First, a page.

Travel Guides Crafted by Experienced Archaeologists & Historians

Art, History & Archaeology Sites & Museums

The East Anglian county of Norfolk has some of the most unusual prehistoric sites in England. The pockmarked landscape of Grime’s Graves testifies to intensive Neolithic flint mining, while the Bronze Age timber circle often called ‘Seahenge’ is now preserved at a museum in King’s Lynn. Iron Age sites can also be found in the county, as at Bloodgate Hill Hillfort, while the impact of the Roman occupation is on display at Caister Roman Fort and the coastal Burgh Castle. The Norman invaders also left their mark on the Norfolk landscape, especially with their keep at Norwich Castle, now operating as a museum. Later in the Middle Ages, the county became home to Castle Acre Priory, a Cluniac establishment that remains one of the finest surviving medieval monasteries in England. Norfolk is also home to several impressive late medieval and early modern houses, as at the ruined Baconsthorpe Castle or at Oxburgh Hall.

Archaeology & History Sites in Norfolk

Burgh Castle Roman Fort

One of the most impressive surviving Roman sites in Britain, with three of the four surrounding walls surviving to almost their original height. The fourth wall has long since fallen into the marshes surrounding the fort. Built around 300 AD, for over 100 years it was one of the so-called Saxon Shore forts defending the south east coast of Roman Britain. The fort itself was occupied by soldiers and sailors, while a large civilian settlement developed beyond the walls. Historians believe the Roman name for the fort was Gariannonum.

Caister Roman Fort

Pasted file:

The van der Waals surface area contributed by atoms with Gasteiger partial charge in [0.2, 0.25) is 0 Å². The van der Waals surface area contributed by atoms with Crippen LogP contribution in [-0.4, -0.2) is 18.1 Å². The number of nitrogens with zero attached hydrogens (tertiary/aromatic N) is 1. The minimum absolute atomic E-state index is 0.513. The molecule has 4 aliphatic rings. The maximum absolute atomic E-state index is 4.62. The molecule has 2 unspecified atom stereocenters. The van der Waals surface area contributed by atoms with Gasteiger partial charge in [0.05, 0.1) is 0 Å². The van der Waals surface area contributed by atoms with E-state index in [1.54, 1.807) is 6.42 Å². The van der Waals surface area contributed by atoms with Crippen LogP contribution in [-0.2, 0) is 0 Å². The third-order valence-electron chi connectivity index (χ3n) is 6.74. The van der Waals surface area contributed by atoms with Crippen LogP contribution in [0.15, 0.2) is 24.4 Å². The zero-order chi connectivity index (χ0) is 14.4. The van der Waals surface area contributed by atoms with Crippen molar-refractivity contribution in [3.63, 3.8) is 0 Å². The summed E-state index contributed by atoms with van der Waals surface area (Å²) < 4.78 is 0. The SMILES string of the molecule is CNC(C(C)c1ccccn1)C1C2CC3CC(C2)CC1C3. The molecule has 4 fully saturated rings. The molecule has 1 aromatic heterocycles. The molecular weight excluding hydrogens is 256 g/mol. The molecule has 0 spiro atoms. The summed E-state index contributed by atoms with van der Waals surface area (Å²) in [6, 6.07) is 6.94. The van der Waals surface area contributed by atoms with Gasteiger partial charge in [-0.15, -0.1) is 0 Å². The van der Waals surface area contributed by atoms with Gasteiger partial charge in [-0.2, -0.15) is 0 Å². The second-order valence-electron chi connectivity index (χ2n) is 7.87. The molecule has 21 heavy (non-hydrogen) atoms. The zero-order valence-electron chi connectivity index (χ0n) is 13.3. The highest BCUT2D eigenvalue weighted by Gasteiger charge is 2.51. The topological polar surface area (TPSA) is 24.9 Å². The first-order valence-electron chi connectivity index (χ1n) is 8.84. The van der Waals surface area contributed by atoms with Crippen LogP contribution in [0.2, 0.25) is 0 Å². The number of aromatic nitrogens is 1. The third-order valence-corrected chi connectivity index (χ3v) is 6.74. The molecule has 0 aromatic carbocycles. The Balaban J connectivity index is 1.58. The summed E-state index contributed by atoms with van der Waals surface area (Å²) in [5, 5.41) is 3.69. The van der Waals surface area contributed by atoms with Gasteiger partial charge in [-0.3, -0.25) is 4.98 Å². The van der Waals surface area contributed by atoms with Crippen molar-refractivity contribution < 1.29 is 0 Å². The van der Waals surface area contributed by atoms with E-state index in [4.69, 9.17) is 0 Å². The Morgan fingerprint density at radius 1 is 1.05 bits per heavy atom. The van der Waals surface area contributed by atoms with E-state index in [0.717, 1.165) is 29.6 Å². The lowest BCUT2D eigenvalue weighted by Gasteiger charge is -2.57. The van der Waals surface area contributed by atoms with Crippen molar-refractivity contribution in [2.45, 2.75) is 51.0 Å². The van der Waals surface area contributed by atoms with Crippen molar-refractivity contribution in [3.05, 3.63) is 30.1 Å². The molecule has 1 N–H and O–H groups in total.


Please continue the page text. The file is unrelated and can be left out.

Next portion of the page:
Built while southern Britain was part of the Roman Empire, the fort at Caister was likely designed to defend against marauding Germanic seafarers along what Roman sources called the ‘Saxon Shore’. The fort was constructed around the start of the 3rd century AD and continued in use until the late 4th century AD. The fort was home not only to between 500 and 1000 men, but also many of their family members too. Excavated in the 1950s, it provided much information about daily life in the Roman period.

Houghton Hall, Home of Robert Walpole

Built in the 1720s for Britain’s first Prime Minister, Sir Robert Walpole, Houghton Hall in Norfolk is one of England’s finest Palladian houses. The magnificent state rooms were sumptuously decorated by William Kent, with painted ceilings and suites of carved and gilded furniture. Walpole was an extravagant host, and the house reflects this still today. The house is set in an extensive park. The stables house the Soldier Museum, the largest private collection of model soldiers in the world. Houghton Hall is now the home of 7th Marquess of Cholmondeley, but is open to the public.

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Museums & Art Galleries in Norfolk

Lynn Museum, King's Lynn

A local history museum, with displays about West Norfolk from prehistory to the recent past. There are two exhibition halls. In the first is the Bronze Age Seahenge – a replica and some of the prehistoric timbers tell the story of this extraordinary site found in 1998. The second is a converted Union Baptist Chapel built in 1859. Here you will find a fascinating collection of objects from the Iron Age to more recent periods. These include a hoard of Iceni gold coins to Victorian fairground gallopers.

Swaffham Museum – Swaffham

Swaffham Museum is housed in a townhouse on Swaffam’s Georgian market place. With a diverse range of artefacts, from local archaeology to 20th century Swaffham, a number of displays tell the social history of the town and its surrounding villages. Of particular interest to people of all ages is the Howard Carter gallery, which explores the world’s most famous Egyptologist’s links with the town and recreates his 1922 discovery of Tutankhamun’s tomb. The museum is a good starting point for exploring the town on a self guided history trail.